May 022016

[Reblogged from The Poor Side of Life with thanks to @charlotteh71]

Here are two different cases concerning universal credit and work. Both prove the point extremely well that universal credit and the  work conditionionality contract linked with this is completely unworkable. Politicians from all parties are not taking this issue seriously enough. Luckily we are.

Case one.
A housing association in Leeds are dealing with a tenant in Leeds who was unable to pay his rent after loosing his job with his employer. This is their story.
The person in question was employed by a company working between 16 and 17 hours a week. On his contract it stated that they were not allowed to apply for extra jobs with other companies. But their jobcentre advisor told them that they must, and he was advised to apply for a job with a rival company.
As you can imagine this didn’t go down too well, and the company that they  worked for sacked them for gross misconduct. They had obviously broken their work contract agreement.
The DWP awarded them for their diligence in applying for this second job by giving him a three year Sanction.
Why? Because they got sacked. Why? Because he had been told to look for a second job which clearly broke his employment contract.
Now what is interesting about this, is that approximately 40% of Jobcentre staff will be also on in work conditionality when they are switched over to universal credit. The DWP employee contract strictly prevents applying for an extra job, thus leaving them in exactly the same position as claimants. They will be stuck between the devil and the deep blue sea. Do they apply for a second job and get sacked? And then sanctioned? Just like claimants? There is no choice really. It’s a no win situation.

Case two.
A young person, who wants to remain nameless were employed by a small company. Thet were on universal credit as they only worked 30 hours a week and needed the top up money.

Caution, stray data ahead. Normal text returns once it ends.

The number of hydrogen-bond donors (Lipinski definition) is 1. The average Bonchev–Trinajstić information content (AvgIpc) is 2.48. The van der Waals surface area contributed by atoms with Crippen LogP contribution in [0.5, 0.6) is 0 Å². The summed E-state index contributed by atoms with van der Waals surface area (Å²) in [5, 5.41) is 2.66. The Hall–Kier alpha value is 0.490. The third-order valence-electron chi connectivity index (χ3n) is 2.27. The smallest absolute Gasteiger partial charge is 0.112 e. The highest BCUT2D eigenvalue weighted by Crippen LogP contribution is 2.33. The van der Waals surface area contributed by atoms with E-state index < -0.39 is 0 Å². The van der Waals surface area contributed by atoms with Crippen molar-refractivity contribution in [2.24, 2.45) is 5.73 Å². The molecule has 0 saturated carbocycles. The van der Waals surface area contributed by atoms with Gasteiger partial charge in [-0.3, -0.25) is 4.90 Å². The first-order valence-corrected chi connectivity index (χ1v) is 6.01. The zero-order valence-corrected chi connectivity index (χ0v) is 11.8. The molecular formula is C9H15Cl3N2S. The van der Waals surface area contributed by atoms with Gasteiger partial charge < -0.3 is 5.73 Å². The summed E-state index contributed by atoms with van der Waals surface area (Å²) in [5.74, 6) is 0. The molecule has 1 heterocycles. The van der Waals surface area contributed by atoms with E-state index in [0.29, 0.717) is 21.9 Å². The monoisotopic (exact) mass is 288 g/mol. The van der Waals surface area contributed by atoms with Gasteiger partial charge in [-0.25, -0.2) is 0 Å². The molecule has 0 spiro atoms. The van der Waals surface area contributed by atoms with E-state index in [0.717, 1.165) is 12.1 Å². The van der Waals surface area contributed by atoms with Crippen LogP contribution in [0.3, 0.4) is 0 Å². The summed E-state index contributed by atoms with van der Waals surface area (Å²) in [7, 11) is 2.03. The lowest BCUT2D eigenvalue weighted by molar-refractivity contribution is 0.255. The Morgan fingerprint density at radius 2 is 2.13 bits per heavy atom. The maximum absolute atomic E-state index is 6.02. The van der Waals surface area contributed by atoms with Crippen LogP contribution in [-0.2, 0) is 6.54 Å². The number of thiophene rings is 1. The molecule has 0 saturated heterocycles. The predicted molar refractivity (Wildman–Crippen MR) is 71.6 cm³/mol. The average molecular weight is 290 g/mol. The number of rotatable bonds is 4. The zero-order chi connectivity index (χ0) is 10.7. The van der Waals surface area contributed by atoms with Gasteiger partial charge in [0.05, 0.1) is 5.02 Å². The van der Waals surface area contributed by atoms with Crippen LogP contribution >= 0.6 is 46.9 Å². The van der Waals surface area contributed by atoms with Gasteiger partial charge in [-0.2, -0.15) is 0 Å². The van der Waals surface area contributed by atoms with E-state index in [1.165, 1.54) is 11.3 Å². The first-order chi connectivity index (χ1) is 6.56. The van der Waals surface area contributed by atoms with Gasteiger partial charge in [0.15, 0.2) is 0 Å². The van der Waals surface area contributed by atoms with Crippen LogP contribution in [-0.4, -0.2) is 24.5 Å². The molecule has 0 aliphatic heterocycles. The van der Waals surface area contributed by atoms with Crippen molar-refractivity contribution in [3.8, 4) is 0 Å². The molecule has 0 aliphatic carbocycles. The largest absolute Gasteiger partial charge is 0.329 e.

Now, when our are claiming universal credit you have to have your phone on hand all the time. Failure to answer your phone to your advisor can result in a sanction.
This young person was constantly called at work by their advisor. His other two employees who were also claiming universal credit were also constantly phoned.
One day all three staff were called in to see their advisor on the same day. As a result he had to shut his business.
An altercation occurred the next day when he informed his staff that this couldnt shut the shop again, it cost him too much money, and the constant telephone calls were distracting both his employees and customers.
They argued that they had to keep their phones next to them and that they had to do whatever their advisor told them to do. As a result they were all dismissed and he now employs pensioners who are in proven receipt of pension credit. He says that he cannot afford to employ anyone on universal credit anymore.

Now this asks the questions. Are there more employers like this one? And if so have they had to do the same thing as he has?
Also sanctioning of working people as part of their in work conditionality is starting to become a big problem. They are doing their best to find work because they are working. Many are working under contracts which forbid them to gain other employment.